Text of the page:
Nadia Rainville, RSW, is a supervisor at Centre Victoria pour femmes, a non-profit agency in the Greater Sudbury and Algoma regions that provides services to French-speaking women who are affected by violence. She is also a part-time professor in the social work program at Collège Boréal.
The Ontario College of Social Workers and Social Service Workers was pleased to interview Nadia about her role and responsibilities at the agency, the importance of hiring College members, and the opportunities and challenges she sees in the social services field.
Read our interview with Nadia below:
Q: How did you arrive at your current position?
Nadia: I did my first placement here at the Centre where I was hired on the frontline on a part-time contract basis. I originally went to Laurentian to become a teacher but decided to go into social work instead. I have always liked helping people, and the social work field felt natural to me. My dad always said, “Do something you love because you’re going to be doing it for the rest of your life.” I took that to heart and here I am.
Q: What do you enjoy most about your role at the Centre Victoria pour femmes?
Nadia: I enjoy the variety of things I get to do at the Centre. We provide many services, including education and informing young girls in schools; group- and individual-based counselling; accompanying women to courts, hospitals and the children’s aid societies; and a support line. As a supervisor, I support the team and have a hand in making decisions, but what I appreciate most about my job is the one-on-one counselling time with clients, touching base with who they are as people.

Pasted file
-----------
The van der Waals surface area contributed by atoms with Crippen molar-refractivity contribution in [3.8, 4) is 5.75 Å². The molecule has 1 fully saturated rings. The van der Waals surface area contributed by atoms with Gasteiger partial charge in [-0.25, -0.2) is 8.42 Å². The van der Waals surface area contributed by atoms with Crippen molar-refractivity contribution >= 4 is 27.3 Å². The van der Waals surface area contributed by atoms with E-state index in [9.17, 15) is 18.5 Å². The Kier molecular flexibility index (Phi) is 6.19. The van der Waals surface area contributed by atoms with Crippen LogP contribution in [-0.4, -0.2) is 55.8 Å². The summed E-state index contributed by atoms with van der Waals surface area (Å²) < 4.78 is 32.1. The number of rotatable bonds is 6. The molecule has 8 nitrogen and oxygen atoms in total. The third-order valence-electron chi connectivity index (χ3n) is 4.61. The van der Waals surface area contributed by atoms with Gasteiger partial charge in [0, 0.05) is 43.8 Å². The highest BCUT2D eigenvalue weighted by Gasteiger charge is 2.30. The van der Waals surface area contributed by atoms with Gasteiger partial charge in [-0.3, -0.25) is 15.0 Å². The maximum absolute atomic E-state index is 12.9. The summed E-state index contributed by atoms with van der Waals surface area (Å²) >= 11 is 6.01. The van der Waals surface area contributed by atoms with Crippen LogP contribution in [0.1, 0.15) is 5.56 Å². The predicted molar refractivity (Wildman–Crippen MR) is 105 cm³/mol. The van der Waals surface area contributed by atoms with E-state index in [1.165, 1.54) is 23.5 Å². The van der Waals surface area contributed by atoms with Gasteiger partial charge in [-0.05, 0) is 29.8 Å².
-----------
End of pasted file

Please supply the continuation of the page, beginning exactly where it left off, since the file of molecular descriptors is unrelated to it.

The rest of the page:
Q: In your opinion, what is the value in hiring registered social workers and registered social service workers?
Nadia: There are a few reasons, but the main one is accountability. If you’re a registered social worker or registered social service worker, you are accountable by keeping up with the training, education, and all the new and improved ways of counselling. Registration also protects the best interests of the client as well as the Centre. This is important to me.
Q: How do you see the field changing over the next decade?
Nadia: I see a lot more technology. COVID-19 has forced us to see clients through various platforms, including Zoom, GoToMeeting, Microsoft Teams and phone. I think this has been good for some clients, especially up here in Sudbury where the weather can get bad, but for others it has highlighted the importance of face-to-face contact.
The pandemic has made it more difficult for agencies to reach isolated women in domestic violence situations. Our stats have gone way up over the last two years, from a woman being murdered by her intimate partner every five-to-seven days to 2.5 days during the pandemic. The goal of the abuser is to keep the abused isolated, and isolation has only increased during the pandemic. Even with these challenges, we will continue to work hard and find ways to reach women in need.
The Ontario College of Social Workers and Social Service Workers thanks Nadia Rainville, RSW, for granting us this interview. For more information about the Centre Victoria pour femmes, please visit www.centrevictoria.ca. Please note that the interview above was conducted in December 2021. Nadia Rainville, RSW, has since left the Centre Victoria pour femmes.